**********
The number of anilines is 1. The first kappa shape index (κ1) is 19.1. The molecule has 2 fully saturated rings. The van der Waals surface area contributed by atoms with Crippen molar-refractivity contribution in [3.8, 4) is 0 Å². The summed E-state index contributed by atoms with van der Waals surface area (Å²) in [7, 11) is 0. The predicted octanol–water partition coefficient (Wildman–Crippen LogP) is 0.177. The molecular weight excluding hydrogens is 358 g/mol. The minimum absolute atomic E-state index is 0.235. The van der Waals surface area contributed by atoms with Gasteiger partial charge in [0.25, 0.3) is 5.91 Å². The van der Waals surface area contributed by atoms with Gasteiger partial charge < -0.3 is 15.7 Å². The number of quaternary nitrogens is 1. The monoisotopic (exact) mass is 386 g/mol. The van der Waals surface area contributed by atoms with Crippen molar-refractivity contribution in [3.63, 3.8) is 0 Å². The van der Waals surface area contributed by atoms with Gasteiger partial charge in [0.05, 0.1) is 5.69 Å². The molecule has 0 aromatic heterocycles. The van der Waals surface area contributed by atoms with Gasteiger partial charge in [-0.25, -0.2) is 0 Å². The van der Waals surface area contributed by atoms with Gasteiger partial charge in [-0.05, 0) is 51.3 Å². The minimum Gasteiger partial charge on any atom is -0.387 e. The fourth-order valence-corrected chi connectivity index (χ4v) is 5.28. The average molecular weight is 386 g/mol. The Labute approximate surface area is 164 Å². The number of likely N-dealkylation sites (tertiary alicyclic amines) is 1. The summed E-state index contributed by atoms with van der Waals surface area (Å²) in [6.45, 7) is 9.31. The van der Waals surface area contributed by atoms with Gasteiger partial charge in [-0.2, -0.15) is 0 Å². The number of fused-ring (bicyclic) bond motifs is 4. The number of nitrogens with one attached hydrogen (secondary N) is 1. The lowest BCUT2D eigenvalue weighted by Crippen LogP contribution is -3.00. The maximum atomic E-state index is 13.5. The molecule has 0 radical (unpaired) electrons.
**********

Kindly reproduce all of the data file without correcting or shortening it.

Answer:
The number of anilines is 1. The first kappa shape index (κ1) is 19.1. The molecule has 2 fully saturated rings. The van der Waals surface area contributed by atoms with Crippen molar-refractivity contribution in [3.8, 4) is 0 Å². The summed E-state index contributed by atoms with van der Waals surface area (Å²) in [7, 11) is 0. The predicted octanol–water partition coefficient (Wildman–Crippen LogP) is 0.177. The molecular weight excluding hydrogens is 358 g/mol. The minimum absolute atomic E-state index is 0.235. The van der Waals surface area contributed by atoms with Gasteiger partial charge in [0.25, 0.3) is 5.91 Å². The van der Waals surface area contributed by atoms with Gasteiger partial charge < -0.3 is 15.7 Å². The number of quaternary nitrogens is 1. The monoisotopic (exact) mass is 386 g/mol. The van der Waals surface area contributed by atoms with Crippen molar-refractivity contribution in [3.63, 3.8) is 0 Å². The van der Waals surface area contributed by atoms with Gasteiger partial charge in [0.05, 0.1) is 5.69 Å². The molecule has 0 aromatic heterocycles. The van der Waals surface area contributed by atoms with Gasteiger partial charge in [-0.25, -0.2) is 0 Å². The van der Waals surface area contributed by atoms with Gasteiger partial charge in [-0.05, 0) is 51.3 Å². The minimum Gasteiger partial charge on any atom is -0.387 e. The fourth-order valence-corrected chi connectivity index (χ4v) is 5.28. The average molecular weight is 386 g/mol. The Labute approximate surface area is 164 Å². The number of likely N-dealkylation sites (tertiary alicyclic amines) is 1. The summed E-state index contributed by atoms with van der Waals surface area (Å²) in [6.45, 7) is 9.31. The van der Waals surface area contributed by atoms with Gasteiger partial charge in [-0.2, -0.15) is 0 Å². The number of fused-ring (bicyclic) bond motifs is 4. The number of nitrogens with one attached hydrogen (secondary N) is 1. The lowest BCUT2D eigenvalue weighted by Crippen LogP contribution is -3.00. The maximum atomic E-state index is 13.5. The molecule has 0 radical (unpaired) electrons.